LAUREN VICTORIA BURKE

LAUREN VICTORIA BURKE

President Donald Trump began his first term by attempting to roll back the civil rights gains that occurred under his predecessor, President Barack Obama.

Hours after Trump was sworn in as president, the Civil Rights Division of the U.S. Department of Justice undertook actions that signaled a major shift in civil rights enforcement; particularly work on voting rights and policing reform.

“The actions taken so quickly are unprecedented,” said Joe Rich, the co-director of the Fair Housing and Community Development Project at the Lawyers’ Committee for Civil Rights Under Law. Rich is also a former attorney working in the Civil Rights Division at the U.S. Department of Justice.

The Lawyers’ Committee held a conference call on Jan. 24 with the press on the current state of play in civil rights policy as the Trump Administration begins.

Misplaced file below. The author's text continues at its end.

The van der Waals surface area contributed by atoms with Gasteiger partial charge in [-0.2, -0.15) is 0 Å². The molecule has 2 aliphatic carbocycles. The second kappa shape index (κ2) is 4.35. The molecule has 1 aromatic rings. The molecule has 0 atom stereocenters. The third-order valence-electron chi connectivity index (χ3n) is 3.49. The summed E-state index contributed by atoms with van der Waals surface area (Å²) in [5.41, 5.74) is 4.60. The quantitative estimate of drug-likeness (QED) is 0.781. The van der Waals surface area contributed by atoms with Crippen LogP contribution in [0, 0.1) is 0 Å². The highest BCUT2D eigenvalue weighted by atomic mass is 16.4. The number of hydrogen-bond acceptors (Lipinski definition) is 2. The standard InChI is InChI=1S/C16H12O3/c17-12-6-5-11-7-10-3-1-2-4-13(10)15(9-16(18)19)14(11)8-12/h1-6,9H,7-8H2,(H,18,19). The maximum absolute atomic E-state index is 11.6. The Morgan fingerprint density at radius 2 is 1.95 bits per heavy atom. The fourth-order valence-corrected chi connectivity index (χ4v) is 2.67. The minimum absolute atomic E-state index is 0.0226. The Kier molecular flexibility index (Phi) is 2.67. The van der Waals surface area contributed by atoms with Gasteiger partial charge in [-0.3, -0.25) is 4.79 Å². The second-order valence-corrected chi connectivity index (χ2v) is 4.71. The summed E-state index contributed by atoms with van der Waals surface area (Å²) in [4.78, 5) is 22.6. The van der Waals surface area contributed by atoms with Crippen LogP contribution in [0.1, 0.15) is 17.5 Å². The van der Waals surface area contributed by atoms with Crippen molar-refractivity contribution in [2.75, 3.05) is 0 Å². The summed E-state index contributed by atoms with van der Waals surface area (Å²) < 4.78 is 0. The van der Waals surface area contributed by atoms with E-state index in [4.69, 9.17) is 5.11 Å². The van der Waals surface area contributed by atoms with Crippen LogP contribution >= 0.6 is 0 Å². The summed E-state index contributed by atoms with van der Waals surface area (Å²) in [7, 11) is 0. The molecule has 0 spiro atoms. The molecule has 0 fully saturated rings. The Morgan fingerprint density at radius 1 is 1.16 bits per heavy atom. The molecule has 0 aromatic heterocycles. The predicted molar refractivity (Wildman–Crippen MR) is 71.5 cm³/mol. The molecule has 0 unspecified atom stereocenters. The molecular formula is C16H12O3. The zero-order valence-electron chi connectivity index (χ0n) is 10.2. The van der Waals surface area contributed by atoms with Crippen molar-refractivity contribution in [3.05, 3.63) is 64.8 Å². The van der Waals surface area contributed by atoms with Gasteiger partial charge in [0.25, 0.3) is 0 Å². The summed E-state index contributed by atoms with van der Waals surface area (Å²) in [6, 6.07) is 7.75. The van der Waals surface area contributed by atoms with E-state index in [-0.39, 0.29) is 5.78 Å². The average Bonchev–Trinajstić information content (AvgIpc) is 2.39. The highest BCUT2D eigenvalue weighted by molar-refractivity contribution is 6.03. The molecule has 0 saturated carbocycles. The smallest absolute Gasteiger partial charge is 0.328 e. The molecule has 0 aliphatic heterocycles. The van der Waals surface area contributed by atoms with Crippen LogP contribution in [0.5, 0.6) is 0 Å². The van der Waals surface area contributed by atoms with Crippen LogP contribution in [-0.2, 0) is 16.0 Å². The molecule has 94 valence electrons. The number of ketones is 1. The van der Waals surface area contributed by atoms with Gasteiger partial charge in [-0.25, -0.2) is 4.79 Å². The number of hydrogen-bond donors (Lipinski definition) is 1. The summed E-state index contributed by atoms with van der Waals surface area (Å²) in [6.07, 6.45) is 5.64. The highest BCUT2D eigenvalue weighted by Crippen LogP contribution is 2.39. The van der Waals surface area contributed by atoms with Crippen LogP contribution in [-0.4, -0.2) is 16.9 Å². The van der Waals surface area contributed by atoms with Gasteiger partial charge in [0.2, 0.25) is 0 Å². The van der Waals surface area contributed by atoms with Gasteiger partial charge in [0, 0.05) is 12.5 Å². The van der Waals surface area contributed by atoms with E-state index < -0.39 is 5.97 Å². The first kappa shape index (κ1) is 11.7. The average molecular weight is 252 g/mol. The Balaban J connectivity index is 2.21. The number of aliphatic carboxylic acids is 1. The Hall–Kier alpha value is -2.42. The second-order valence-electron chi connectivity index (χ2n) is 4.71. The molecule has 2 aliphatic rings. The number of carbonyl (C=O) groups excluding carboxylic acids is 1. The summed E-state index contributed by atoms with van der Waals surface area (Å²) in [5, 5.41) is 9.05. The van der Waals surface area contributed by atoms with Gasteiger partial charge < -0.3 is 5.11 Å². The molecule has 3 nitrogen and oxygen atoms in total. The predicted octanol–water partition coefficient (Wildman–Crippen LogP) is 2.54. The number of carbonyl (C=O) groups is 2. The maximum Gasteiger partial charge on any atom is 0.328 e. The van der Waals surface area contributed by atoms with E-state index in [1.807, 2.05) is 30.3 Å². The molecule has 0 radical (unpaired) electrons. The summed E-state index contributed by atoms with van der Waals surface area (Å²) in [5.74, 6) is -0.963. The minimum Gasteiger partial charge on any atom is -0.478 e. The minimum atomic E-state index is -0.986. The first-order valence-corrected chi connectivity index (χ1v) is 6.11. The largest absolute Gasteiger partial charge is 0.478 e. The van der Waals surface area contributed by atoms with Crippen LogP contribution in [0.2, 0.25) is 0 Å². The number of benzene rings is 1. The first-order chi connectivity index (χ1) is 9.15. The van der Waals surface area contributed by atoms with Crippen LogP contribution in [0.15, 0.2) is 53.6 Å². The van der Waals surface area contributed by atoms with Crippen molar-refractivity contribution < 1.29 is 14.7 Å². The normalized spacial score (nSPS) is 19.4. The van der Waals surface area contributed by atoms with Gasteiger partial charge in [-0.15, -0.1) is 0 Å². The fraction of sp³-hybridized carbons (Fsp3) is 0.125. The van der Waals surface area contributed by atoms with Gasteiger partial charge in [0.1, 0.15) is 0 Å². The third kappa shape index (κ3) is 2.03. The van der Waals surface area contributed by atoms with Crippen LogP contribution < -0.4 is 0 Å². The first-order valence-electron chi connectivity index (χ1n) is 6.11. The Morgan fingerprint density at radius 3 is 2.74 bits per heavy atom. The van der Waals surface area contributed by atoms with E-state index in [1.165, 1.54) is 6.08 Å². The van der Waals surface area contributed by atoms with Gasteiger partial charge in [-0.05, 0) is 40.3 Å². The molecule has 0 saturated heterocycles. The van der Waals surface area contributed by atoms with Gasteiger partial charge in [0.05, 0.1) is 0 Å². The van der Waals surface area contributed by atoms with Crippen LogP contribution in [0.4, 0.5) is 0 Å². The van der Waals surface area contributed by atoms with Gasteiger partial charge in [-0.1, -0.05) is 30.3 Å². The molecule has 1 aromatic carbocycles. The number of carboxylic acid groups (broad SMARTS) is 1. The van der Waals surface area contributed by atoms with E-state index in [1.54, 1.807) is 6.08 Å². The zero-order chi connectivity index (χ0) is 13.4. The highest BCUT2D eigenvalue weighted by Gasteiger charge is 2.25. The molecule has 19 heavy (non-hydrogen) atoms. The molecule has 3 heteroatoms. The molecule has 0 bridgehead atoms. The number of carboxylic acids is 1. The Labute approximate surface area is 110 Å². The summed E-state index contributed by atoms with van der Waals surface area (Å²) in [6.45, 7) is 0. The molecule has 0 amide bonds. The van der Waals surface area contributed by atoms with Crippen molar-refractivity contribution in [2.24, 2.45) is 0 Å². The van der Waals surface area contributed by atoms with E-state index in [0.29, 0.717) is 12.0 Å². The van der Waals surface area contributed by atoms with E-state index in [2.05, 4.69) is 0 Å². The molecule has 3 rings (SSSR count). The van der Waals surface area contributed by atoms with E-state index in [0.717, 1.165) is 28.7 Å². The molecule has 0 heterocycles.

“We are concerned about the statements of President Trump which are an invitation for voter suppression tactics to be put on the books,” said Kristen Clarke, the president of the Lawyers’ Committee for Civil Rights Under Law.

Civil rights groups are reeling from the number of moves the new administration has made in less than a week in office. Despite the situation, some hope was renewed by the massive and historic turnout of the Women’s March on Jan. 21, the day after Trump’s inauguration.

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